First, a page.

Today, the Bank of England (BoE), in its first monetary policy meeting after the European Union (EU) membership referendum, is expected to cut the key interest rate for the first time in almost seven years, in order to prevent the economy from further deteriorating in the wake of UK’s surprise vote to leave the EU. The BoE Governor, Mark Carney, had earlier dropped hints of a possible rate cut. The minutes of the bank’s meeting will give a glimpse of the board members’ thoughts on UK’s current economic situation.

The Eurozone economic calendar is devoid of any significant macroeconomic releases today. Across the Atlantic, weekly data on the number of Americans filing for unemployment benefits will be on traders’ radars. Also, a report on US producer price inflation will be on tab.

Pound Sterling – UK Markets

The Pound, which fell to a 31-year low after the Brexit vote, has regained some ground gradually and was trading at a fresh intraday high around the crucial 1.32 mark against the US Dollar during the morning session. Market participants will remain on their toes ahead of a closely watched monetary policy decision by the BoE scheduled later today. The central bank is widely expected to cut the benchmark interest rate for the first time in more than seven years in the wake of the last month’s EU referendum that has raised the possibility of an economic slowdown in the UK and the Eurozone. Additionally, a fresh round of quantitative easing seems likely as well.

Overnight data revealed that as per a survey released by the Royal Institution of Chartered Surveyors, house price balance in the UK recorded its lowest reading in June since January 2015 as uncertainty in the run up to the UK’s decision to exit the EU weighed on the nation’s housing market activity, and is projected to dampen the market over the next few months.

US Dollar – US Markets

The greenback lost ground against most of its major peers yesterday. The Federal Reserve’s (Fed) Beige Book survey of economic conditions shed light on the US economy that it has continued to expand at a modest pace from mid-May through the end of June in nine of its twelve Fed districts, although it did not provide ample evidence to the central bank to increase interest rates in the near term. Notably, the Dallas Fed President, Robert Kaplan, indicated that it is appropriate to raise interest rates gradually and carefully, signaling his reluctance to increase interest rates. He further stated that boosting the nation’s growth is the most important issue. In other economic news, the nation swung to budget surplus in June, while MBA mortgage applications rose in the last week.

The greenback is trading on a weaker footing against the Pound and the shared currency this morning. Moving ahead, market participants will focus on the US weekly initial jobless claims and producer price index data along with Fed’s Dennis Lockhart speech, scheduled to be released later in the day.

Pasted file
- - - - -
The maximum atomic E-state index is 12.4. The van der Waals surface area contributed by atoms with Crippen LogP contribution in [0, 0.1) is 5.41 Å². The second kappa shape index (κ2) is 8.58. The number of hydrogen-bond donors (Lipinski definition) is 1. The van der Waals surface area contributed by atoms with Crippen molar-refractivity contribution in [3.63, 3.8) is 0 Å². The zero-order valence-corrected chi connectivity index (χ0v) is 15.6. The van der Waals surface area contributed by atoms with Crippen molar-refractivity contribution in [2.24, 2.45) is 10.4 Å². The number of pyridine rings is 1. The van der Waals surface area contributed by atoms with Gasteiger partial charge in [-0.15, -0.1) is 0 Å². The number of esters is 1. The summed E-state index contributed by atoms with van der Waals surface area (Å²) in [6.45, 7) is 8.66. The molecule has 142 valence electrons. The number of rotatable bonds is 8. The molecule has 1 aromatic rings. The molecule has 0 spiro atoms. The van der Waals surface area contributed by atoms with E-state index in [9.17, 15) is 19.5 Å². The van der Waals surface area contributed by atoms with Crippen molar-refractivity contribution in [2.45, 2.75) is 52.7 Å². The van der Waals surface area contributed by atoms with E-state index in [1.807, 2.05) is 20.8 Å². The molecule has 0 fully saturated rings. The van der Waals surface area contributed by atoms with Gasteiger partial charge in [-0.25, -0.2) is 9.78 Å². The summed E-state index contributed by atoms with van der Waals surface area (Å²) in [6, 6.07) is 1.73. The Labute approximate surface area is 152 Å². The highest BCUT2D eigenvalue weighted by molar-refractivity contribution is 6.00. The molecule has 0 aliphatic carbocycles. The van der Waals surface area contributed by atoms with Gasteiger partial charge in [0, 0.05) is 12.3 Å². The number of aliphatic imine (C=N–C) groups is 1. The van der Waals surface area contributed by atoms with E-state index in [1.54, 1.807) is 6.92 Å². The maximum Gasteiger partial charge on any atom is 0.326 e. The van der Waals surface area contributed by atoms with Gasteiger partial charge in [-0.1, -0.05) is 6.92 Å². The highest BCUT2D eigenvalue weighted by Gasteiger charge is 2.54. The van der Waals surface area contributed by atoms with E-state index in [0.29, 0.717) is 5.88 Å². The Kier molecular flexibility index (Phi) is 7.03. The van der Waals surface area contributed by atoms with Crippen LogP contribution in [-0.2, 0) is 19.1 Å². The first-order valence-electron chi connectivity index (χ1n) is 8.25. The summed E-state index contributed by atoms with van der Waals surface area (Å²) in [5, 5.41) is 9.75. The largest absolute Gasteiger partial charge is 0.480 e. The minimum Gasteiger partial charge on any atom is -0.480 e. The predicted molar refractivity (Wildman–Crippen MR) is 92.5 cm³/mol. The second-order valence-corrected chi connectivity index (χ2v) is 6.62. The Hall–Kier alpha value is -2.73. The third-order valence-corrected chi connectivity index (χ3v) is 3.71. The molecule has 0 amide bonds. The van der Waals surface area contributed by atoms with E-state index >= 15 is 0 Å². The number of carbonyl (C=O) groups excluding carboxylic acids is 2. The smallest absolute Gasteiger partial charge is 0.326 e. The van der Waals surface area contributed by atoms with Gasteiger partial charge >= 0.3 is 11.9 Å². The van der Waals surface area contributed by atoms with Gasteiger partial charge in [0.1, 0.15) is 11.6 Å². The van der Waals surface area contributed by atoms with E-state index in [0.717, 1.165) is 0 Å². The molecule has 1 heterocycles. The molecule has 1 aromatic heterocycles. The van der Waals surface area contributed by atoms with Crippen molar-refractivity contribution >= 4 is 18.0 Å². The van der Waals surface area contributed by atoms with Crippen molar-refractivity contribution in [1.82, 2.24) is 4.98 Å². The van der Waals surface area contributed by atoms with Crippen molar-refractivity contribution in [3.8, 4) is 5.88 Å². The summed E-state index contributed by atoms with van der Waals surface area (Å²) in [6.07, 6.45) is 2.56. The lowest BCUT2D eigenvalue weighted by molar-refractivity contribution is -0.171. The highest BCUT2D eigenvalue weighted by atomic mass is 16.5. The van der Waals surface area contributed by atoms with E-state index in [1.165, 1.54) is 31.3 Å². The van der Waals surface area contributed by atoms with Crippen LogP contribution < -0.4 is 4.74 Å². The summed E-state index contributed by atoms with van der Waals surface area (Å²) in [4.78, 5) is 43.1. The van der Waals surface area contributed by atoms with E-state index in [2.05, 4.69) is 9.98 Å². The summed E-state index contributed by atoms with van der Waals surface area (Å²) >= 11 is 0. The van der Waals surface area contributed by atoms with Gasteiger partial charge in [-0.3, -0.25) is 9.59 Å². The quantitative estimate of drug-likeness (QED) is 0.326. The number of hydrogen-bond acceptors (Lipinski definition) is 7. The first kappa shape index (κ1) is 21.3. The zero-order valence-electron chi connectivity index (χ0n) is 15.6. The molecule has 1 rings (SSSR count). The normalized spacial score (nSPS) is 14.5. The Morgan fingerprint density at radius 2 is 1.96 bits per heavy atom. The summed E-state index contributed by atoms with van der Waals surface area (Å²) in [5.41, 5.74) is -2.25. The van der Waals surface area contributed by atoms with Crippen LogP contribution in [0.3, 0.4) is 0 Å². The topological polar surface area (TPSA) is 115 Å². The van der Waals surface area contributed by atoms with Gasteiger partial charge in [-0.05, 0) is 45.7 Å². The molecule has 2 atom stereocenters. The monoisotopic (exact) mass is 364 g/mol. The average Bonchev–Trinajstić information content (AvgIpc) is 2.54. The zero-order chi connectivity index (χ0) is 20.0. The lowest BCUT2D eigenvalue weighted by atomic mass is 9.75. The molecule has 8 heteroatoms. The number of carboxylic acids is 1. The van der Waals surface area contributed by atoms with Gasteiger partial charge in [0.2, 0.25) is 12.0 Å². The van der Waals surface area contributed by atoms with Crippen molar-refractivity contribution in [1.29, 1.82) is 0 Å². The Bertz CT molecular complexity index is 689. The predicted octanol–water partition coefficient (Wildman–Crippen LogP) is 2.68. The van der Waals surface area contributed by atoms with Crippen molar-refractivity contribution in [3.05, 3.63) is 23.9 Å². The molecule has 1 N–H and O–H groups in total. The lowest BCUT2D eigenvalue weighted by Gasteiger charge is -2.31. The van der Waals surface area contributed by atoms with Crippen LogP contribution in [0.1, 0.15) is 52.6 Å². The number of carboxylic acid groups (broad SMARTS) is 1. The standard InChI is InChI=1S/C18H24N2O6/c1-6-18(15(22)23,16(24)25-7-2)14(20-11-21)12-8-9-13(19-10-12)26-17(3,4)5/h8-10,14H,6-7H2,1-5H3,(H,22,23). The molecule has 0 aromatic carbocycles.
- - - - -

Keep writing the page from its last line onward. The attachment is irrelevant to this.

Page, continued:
Euro – European Markets

The shared currency is trading mixed against the US Dollar and the Pound this morning. With the BoE expected to slash the key interest rate later today to cushion the blow of the Brexit vote, it is very likely that the European Central Bank (ECB) might announce an injection of unprecedented monetary stimulus at its July 21 monetary policy gathering to spur growth in the Euro economy.

Yesterday, macroeconomic data showed that industrial production in the Eurozone fell well beyond market expectations in May led by a steep fall in energy output, thereby highlighting that the single currency region was unable to sustain growth momentum this year. Eurozone’s industrial production has now fallen in five of the past seven months, painting a grim picture for industrial production growth in the second quarter. Severe contraction of the industrial sector in the second quarter suggests that a further downturn seems likely over coming months.

Other Currencies – Highlights

The Canadian Dollar’s bullish run against the greenback gained further traction in the previous session, after the Bank of Canada (BoC) kept the benchmark interest rate on hold at 0.50% at its July monetary policy meeting, a widely anticipated move. Meanwhile, the central bank mentioned that extremely high house prices in some cities like Toronto and Vancouver, combined with the fears of Brexit, will pose a threat to the Canadian economy. Further, the BoC downgraded its growth forecast for the economy to 1.3% in 2016, due to both the repercussions from the Alberta wildfires and uneven consumer spending. At the press conference that accompanied the rate decision, BoC Governor Steven Poloz mentioned that real estate prices appeared to have outpaced local economic fundamentals. In other economic news, the Teranet-National Bank Composite House Price Index showed that house prices advanced in June, the biggest increase during the month since the index started in 1999.

Going forward, traders will keep an eye on Canada’s housing price index scheduled later in the day.